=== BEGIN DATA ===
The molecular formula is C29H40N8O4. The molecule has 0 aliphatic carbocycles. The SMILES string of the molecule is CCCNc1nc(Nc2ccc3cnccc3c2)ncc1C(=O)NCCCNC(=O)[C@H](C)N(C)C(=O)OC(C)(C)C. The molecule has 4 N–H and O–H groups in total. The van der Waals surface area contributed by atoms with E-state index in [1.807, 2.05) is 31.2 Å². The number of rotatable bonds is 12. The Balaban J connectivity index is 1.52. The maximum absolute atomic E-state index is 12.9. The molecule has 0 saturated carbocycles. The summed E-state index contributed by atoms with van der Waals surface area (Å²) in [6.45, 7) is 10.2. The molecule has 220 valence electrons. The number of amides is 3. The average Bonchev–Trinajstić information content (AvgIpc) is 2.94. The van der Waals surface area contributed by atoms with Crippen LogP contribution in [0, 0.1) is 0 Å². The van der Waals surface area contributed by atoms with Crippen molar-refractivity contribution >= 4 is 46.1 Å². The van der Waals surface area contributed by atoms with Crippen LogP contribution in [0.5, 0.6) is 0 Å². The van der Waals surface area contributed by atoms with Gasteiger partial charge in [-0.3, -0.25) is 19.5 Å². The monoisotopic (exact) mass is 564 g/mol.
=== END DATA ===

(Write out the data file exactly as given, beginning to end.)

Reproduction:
The molecular formula is C29H40N8O4. The molecule has 0 aliphatic carbocycles. The SMILES string of the molecule is CCCNc1nc(Nc2ccc3cnccc3c2)ncc1C(=O)NCCCNC(=O)[C@H](C)N(C)C(=O)OC(C)(C)C. The molecule has 4 N–H and O–H groups in total. The van der Waals surface area contributed by atoms with E-state index in [1.807, 2.05) is 31.2 Å². The number of rotatable bonds is 12. The Balaban J connectivity index is 1.52. The maximum absolute atomic E-state index is 12.9. The molecule has 0 saturated carbocycles. The summed E-state index contributed by atoms with van der Waals surface area (Å²) in [6.45, 7) is 10.2. The molecule has 220 valence electrons. The number of amides is 3. The average Bonchev–Trinajstić information content (AvgIpc) is 2.94. The van der Waals surface area contributed by atoms with Crippen LogP contribution in [0, 0.1) is 0 Å². The van der Waals surface area contributed by atoms with Crippen molar-refractivity contribution >= 4 is 46.1 Å². The van der Waals surface area contributed by atoms with Crippen LogP contribution in [0.5, 0.6) is 0 Å². The van der Waals surface area contributed by atoms with Gasteiger partial charge in [-0.3, -0.25) is 19.5 Å². The monoisotopic (exact) mass is 564 g/mol.